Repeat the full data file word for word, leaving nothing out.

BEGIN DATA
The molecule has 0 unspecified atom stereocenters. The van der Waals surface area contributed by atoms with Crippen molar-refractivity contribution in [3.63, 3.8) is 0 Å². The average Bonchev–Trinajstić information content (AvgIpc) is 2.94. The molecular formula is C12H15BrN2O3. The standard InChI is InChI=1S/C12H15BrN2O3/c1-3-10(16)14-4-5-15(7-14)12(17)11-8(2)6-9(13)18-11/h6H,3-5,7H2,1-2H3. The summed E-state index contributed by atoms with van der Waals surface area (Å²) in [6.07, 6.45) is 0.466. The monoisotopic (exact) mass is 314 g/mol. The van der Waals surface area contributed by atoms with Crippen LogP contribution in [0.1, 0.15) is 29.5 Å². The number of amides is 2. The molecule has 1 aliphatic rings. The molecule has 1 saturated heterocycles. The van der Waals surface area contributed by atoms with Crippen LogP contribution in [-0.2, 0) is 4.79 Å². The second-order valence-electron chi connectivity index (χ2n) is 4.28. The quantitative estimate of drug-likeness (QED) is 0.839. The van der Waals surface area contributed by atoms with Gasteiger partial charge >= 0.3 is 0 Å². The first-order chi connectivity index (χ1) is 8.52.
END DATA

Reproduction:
The molecule has 0 unspecified atom stereocenters. The van der Waals surface area contributed by atoms with Crippen molar-refractivity contribution in [3.63, 3.8) is 0 Å². The average Bonchev–Trinajstić information content (AvgIpc) is 2.94. The molecular formula is C12H15BrN2O3. The standard InChI is InChI=1S/C12H15BrN2O3/c1-3-10(16)14-4-5-15(7-14)12(17)11-8(2)6-9(13)18-11/h6H,3-5,7H2,1-2H3. The summed E-state index contributed by atoms with van der Waals surface area (Å²) in [6.07, 6.45) is 0.466. The monoisotopic (exact) mass is 314 g/mol. The van der Waals surface area contributed by atoms with Crippen LogP contribution in [0.1, 0.15) is 29.5 Å². The number of amides is 2. The molecule has 1 aliphatic rings. The molecule has 1 saturated heterocycles. The van der Waals surface area contributed by atoms with Crippen LogP contribution in [-0.2, 0) is 4.79 Å². The second-order valence-electron chi connectivity index (χ2n) is 4.28. The quantitative estimate of drug-likeness (QED) is 0.839. The van der Waals surface area contributed by atoms with Gasteiger partial charge >= 0.3 is 0 Å². The first-order chi connectivity index (χ1) is 8.52.